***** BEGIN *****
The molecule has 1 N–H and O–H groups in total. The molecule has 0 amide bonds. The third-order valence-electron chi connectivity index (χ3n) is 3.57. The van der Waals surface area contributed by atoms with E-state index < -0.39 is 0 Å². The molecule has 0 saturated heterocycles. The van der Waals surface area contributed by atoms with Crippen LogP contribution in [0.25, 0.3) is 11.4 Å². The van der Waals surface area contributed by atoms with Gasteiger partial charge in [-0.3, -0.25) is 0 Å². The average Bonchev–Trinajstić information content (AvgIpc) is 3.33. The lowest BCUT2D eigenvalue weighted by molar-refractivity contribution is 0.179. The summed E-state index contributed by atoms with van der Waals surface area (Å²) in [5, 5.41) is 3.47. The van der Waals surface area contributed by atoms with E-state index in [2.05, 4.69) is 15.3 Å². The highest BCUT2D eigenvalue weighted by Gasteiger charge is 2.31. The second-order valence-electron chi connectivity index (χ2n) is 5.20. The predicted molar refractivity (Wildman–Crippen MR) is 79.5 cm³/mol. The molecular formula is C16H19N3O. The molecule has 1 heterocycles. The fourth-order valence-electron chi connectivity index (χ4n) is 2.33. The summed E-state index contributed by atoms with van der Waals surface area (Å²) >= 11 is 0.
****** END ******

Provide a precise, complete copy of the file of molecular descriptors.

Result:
The molecule has 1 N–H and O–H groups in total. The molecule has 0 amide bonds. The third-order valence-electron chi connectivity index (χ3n) is 3.57. The van der Waals surface area contributed by atoms with E-state index < -0.39 is 0 Å². The molecule has 0 saturated heterocycles. The van der Waals surface area contributed by atoms with Crippen LogP contribution in [0.25, 0.3) is 11.4 Å². The van der Waals surface area contributed by atoms with Gasteiger partial charge in [-0.3, -0.25) is 0 Å². The average Bonchev–Trinajstić information content (AvgIpc) is 3.33. The lowest BCUT2D eigenvalue weighted by molar-refractivity contribution is 0.179. The summed E-state index contributed by atoms with van der Waals surface area (Å²) in [5, 5.41) is 3.47. The van der Waals surface area contributed by atoms with E-state index in [2.05, 4.69) is 15.3 Å². The highest BCUT2D eigenvalue weighted by Gasteiger charge is 2.31. The second-order valence-electron chi connectivity index (χ2n) is 5.20. The predicted molar refractivity (Wildman–Crippen MR) is 79.5 cm³/mol. The molecular formula is C16H19N3O. The molecule has 1 heterocycles. The fourth-order valence-electron chi connectivity index (χ4n) is 2.33. The summed E-state index contributed by atoms with van der Waals surface area (Å²) >= 11 is 0.